Goddess women invoke a male deity–and get a Yule surprise!
In ones and twos the Circle sisters arrived at the house on the evening of Winter Solstice. They swept through the door, bringing gusts of cold air with them, and amid laughter and greetings divested themselves of coats and cloaks.
The mission of the International Tarts Society is to prevent world leaders from declaring war by distracting them with the delights of sex. Although they work as office assistants during the day, at night the Tarts’ assistance becomes quite personal. Carmela Sandoval, twenty-two, accepts the most important mission of all: that of distracting the president of the Deeply Divided States of Vespuccia. Will she succeed?
At first dismayed that the president hardly seems to notice her, Carmela finds ways to dazzle him with her feminine wiles. As time goes on, the president’s increasingly erratic behavior convinces Carmela that he will soon involve the country in a world war. Her decision to employ the ultimate Tarty Technique to stop him results in a shattering climax that changes world history.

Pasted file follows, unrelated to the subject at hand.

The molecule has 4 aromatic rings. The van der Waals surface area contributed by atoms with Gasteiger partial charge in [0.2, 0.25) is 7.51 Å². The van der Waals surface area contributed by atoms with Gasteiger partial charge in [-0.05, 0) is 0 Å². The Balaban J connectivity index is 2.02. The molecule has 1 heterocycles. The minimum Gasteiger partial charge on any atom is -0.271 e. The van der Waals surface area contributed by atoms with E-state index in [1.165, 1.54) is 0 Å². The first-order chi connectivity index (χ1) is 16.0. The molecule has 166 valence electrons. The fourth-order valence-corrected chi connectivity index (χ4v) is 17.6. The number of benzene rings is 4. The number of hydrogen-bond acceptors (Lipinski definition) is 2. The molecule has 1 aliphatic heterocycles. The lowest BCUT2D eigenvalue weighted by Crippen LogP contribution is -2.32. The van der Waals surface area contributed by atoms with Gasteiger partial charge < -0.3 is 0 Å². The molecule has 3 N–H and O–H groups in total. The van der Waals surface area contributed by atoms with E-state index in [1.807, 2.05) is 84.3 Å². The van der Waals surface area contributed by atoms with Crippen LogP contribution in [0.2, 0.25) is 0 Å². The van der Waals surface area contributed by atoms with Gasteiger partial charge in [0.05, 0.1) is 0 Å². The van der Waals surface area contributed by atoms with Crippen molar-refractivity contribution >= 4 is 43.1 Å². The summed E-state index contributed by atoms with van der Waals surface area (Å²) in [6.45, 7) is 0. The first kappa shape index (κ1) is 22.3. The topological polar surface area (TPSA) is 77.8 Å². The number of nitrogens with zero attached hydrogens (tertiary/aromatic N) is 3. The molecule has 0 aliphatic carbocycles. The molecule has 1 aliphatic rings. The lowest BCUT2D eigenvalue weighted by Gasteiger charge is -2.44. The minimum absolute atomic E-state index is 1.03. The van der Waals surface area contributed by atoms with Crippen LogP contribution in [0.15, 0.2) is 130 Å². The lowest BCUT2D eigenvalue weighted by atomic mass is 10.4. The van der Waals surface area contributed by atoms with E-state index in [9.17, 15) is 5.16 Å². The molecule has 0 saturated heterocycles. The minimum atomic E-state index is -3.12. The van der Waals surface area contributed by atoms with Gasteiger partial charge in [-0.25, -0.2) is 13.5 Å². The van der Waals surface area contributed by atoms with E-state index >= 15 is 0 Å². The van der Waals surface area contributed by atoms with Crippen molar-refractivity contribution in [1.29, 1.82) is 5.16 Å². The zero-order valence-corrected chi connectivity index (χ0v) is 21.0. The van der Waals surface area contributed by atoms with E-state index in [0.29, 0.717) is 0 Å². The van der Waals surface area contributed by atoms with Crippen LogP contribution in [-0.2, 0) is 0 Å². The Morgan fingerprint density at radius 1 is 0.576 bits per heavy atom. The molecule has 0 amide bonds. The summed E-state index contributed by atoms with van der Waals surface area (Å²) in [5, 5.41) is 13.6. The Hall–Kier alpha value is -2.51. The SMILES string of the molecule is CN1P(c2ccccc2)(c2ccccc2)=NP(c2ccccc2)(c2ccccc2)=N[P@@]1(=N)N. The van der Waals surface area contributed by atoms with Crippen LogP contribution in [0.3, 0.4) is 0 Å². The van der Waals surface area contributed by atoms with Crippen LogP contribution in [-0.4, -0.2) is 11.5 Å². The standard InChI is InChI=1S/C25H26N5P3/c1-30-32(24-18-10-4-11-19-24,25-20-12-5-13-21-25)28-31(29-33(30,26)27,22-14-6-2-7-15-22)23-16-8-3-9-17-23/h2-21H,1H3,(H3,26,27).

Prunella Parsons was having a bad—no, a really horrible—morning at The Mansion. Not only had Blackie Hart, her ex-boss and the current Mansion Chief Policy Strategist, told her sharply to do a better job of entertaining foreign dignitaries, but Dooby McManus, the Mansion Chief of Staff, had cut her budget.
It would be simply impossible to bring off the state dinners, not to mention the numerous minor functions she was expected to mastermind as the official Mansion hostess, on such a reduced budget. As the niece of the recently elected president of the DDSV she was serving as Mansion Social Secretary and hostess because Venetia, the wife of President Eric Tayshun, refused to leave the luxurious family-owned apartment building two hundred miles away. Her excuse was that Goldie, the couple’s teenaged daughter, could not be torn from her friends and fellow students at the expensive private academy where she’d just begun her freshman year of high school.